Fedweek

Miami, Feb 2021: US Customs and Border Protection agriculture specialists inspect imported cut flowers at the Port of Miami where more than 90% of cut flowers enter the US. (CBP photo by Jerry Glaser)

New guidance regarding Coronavirus-related safety practices in the federal workplace raises the prospect that employees who do not comply could be subject to disciplinary actions, specifically mentioning suspension for refusal to follow mask-wearing requirements.

The guidance, issued by an interagency committee created under President Biden’s executive order, addresses an issue of concern to many federal employees: lack of compliance with on-site safety policies, in particular requirements for protective masks, that have been in effect for nearly a year.

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The Biden order sets standards not only for settings in which masks should be worn but also requires that masks comply with CDC requirements, for example banning “novelty” masks that do not provide that level of protection.

“When a supervisor observes an employee at the workplace not wearing a mask, the supervisor should remind the employee of the federal government-wide policy requiring mask-wearing in federal buildings,” it says, adding that if the employee raises a “disability or religious issue,” the supervisor is to “consider what, if any, reasonable accommodation should be offered.”

“If the employee is not eligible for an accommodation and does not comply with the mask requirement, the agency may pursue discipline. An agency may elect to bar the employee from the workplace for the safety of others until it determines the appropriate disciplinary action and any related proceedings are concluded,” it adds.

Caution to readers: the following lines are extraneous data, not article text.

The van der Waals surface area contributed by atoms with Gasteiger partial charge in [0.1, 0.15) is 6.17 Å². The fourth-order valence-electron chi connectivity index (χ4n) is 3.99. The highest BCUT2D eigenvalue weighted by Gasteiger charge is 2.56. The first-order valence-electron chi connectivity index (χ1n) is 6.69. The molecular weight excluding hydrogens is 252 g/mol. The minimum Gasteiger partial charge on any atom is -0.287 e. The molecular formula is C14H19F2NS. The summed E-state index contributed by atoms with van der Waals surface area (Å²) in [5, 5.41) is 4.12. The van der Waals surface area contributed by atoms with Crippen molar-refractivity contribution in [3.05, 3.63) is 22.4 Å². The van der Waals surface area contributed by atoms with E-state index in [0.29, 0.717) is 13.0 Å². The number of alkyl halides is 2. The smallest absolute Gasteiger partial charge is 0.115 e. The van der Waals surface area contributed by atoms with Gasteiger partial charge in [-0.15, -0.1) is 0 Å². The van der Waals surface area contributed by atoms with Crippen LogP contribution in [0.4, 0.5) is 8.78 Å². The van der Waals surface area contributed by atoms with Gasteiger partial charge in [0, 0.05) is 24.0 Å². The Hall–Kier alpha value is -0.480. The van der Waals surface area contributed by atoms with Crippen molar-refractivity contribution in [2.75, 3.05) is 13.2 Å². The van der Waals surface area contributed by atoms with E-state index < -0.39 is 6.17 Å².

“If the agency bars the employee from the workplace, the employee must be placed on paid administrative leave until the agency takes the disciplinary action. The agency must also follow normal processes to provide the required notice to the employee before implementing the disciplinary action. This could include, for example, possible placement of the employee on notice leave during the required period before effecting a suspension,” it says.

Concerns about lack of compliance and lack of enforcement have been raised by employees who have remained onsite and by employees who have been teleworking and who are anticipating a possible return to their regular workplaces.

A recent survey of Justice Department law enforcement officers for example found that only about 60 percent said they always or often wear a mask while on duty and even lower percentages said that was true of other law enforcement officials with whom they work. Also, a recent inspector general report said that Postal Service employees did not fully comply with safety precautions and that managers did not always enforce them.

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2021 Federal Employees Handbook